BOULDER, Colo. — Walking into the factory of Liberty Puzzles in Boulder is like a buffet for the senses. Smells of freshly cut wood waft among the dozens of people operating machines, cleaning, disassembling and packaging puzzles. 

Co-founders and Colorado natives Chris Wirth and Jeff Eldridge have been using modern manufacturing processes to crank out hand-designed wood puzzles for 15 years.

Liberty Puzzles
Mike Grady

One of the first things to catch your eye upon entering their facility is a wall filled with antique puzzles. 

“These puzzles were hand-cut in the 1930s,” Wirth said. “They served as the inspiration for us to try and bring back the wooden jigsaw puzzle.” 

These nearly century-old puzzles are heirlooms from Wirth’s family. He said they were a constant on family vacations and holidays growing up.

Antique Puzzle
Mike Grady

Wirth and Eldridge go to great lengths to choose the right art for their puzzles. In addition to using works in the public domain, they license work from about 50 artists around the world – 10 of whom are based in Colorado.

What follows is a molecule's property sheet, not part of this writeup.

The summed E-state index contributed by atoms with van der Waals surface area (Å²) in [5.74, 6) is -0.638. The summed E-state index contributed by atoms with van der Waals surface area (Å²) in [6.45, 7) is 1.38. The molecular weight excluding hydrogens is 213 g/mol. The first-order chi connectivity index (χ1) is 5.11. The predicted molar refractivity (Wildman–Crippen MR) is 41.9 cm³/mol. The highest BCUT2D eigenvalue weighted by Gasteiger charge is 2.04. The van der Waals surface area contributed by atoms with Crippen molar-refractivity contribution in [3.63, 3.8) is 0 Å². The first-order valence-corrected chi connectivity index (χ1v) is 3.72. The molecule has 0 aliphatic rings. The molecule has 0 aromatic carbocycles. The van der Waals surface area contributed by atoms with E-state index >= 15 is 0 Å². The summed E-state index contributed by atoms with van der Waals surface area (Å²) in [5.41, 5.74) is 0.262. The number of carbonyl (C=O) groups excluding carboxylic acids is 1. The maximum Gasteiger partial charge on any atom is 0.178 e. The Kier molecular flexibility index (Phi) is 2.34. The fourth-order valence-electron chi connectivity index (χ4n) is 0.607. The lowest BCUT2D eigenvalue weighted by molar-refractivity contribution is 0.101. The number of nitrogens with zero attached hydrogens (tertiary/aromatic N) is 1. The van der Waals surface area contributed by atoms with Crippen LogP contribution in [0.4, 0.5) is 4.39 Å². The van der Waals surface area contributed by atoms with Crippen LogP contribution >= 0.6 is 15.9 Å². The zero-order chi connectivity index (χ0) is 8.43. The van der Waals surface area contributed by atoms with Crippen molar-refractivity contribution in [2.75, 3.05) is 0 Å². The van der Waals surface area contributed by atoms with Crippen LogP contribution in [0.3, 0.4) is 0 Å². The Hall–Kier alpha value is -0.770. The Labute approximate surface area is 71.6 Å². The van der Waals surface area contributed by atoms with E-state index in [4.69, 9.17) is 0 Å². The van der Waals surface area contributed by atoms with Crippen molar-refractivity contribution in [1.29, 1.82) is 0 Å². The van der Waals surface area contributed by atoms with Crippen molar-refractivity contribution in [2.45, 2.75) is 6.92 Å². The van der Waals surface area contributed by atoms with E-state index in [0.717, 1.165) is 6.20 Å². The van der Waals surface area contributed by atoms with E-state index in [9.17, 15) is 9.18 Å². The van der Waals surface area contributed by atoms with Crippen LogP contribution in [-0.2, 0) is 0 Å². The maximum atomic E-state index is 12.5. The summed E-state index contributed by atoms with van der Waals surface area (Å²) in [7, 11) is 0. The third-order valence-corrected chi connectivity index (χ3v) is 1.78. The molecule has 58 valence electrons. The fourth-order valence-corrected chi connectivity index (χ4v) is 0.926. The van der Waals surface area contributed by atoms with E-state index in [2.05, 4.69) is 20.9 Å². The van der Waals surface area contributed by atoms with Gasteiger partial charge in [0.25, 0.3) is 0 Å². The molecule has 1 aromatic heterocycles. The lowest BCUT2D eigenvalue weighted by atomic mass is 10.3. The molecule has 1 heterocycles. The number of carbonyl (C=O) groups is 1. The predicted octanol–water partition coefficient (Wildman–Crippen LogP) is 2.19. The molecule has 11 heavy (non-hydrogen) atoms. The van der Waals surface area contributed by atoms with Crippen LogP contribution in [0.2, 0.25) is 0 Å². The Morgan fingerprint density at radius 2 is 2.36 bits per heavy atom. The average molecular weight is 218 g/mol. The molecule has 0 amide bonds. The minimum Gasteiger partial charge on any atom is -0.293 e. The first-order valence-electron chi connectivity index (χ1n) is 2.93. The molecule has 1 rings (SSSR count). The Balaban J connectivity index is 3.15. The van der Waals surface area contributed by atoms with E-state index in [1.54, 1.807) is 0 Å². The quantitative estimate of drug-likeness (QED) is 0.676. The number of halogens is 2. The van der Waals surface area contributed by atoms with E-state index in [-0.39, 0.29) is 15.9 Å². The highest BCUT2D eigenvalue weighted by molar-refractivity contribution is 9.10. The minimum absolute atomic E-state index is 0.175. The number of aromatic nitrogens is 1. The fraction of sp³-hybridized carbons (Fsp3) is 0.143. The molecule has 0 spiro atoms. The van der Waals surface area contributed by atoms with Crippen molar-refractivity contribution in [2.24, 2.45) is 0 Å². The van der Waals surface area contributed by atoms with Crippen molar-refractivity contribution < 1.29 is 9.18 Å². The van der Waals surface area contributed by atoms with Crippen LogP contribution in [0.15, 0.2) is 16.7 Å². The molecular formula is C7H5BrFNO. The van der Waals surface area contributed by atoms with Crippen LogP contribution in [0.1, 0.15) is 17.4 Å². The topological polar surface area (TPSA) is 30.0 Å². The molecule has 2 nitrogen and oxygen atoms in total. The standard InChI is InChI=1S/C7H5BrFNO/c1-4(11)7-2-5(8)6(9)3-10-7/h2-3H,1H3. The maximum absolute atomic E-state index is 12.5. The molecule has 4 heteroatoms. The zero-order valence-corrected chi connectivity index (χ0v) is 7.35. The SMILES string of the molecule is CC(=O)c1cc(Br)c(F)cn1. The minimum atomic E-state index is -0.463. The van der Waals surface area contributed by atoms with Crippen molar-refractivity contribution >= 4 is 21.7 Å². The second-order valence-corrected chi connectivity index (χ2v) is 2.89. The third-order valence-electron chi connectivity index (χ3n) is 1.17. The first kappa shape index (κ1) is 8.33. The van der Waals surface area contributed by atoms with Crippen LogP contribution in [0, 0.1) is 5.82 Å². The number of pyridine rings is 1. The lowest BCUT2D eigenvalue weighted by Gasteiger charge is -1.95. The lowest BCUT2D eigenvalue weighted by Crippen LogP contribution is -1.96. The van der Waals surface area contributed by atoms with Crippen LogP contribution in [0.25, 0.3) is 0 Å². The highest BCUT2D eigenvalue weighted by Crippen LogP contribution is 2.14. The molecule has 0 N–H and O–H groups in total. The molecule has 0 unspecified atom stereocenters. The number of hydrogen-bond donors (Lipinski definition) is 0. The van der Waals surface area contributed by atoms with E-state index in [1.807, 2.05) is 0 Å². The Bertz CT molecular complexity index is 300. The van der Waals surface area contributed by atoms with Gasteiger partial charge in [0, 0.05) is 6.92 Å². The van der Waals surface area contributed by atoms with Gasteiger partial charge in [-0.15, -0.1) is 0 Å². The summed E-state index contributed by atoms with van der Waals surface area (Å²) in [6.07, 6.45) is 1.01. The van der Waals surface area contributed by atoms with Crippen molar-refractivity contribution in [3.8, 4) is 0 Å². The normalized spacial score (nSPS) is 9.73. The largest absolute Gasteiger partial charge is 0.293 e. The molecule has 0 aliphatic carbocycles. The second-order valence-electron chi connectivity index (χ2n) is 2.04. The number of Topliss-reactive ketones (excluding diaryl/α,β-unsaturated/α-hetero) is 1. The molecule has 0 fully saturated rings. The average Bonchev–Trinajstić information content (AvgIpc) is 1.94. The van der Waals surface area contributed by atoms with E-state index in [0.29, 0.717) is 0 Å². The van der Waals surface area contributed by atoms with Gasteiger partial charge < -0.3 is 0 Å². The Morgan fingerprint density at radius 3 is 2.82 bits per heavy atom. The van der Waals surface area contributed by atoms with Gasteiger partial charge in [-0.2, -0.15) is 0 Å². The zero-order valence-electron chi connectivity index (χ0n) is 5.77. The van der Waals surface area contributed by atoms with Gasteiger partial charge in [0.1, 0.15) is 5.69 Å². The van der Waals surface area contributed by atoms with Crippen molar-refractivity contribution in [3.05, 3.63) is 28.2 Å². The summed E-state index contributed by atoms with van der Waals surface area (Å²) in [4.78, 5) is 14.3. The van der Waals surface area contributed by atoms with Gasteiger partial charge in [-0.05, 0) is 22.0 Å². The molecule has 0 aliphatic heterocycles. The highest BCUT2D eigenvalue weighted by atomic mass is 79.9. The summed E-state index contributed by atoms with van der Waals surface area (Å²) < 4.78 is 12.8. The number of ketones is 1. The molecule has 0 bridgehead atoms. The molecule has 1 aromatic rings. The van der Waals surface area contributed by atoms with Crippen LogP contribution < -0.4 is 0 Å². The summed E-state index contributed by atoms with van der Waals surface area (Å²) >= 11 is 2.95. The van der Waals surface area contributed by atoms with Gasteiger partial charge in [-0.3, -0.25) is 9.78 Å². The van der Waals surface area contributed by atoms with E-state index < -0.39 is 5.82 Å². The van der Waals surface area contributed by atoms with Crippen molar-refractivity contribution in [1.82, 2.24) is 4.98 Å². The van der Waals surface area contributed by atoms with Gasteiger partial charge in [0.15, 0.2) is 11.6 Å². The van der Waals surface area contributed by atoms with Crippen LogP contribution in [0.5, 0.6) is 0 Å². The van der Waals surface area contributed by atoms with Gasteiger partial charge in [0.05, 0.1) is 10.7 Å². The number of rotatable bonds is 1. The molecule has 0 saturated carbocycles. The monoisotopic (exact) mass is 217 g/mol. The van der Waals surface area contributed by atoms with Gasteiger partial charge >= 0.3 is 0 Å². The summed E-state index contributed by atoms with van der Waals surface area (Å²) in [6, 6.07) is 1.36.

But there’s more creativity here than initially meets the eye. 

“The cut pattern itself is a work of art,” Eldridge said. 

Liberty Puzzles has a staff artist who hand-draws the puzzle patterns. He starts with pieces that are specific objects to match and sometimes enhance the art. 

“The special shape pieces we call the whimsy pieces,” Wirth said.

Eldridge explains, "They’re called whimsy pieces because back in the 1930s they were hand-cut on a whim.  

“What our designer will do is drop all the whimsy pieces into the rectangle form," Eldridge continued. "Then he connects them all using earlits.” 

His canvas for this process is a computer screen, his brush a stylist.

Whimsy Butterfly
Mike Grady

Whimsy puzzles were widely popular during the Great Depression, but as manufacturing technology progressed, cheaper die-cut puzzles became more prevalent. 

But, with so many people plugged into screens, the Liberty puzzlers are hoping this analog outlet will help people unplug. 

“I think it’s more in relation with the trend of people trying to find a life balance of a world that is continually being more screen-driven,” Eldridge said. “We’re just excited to see that people are turning off the screen and sitting down and re-connecting with one another.”

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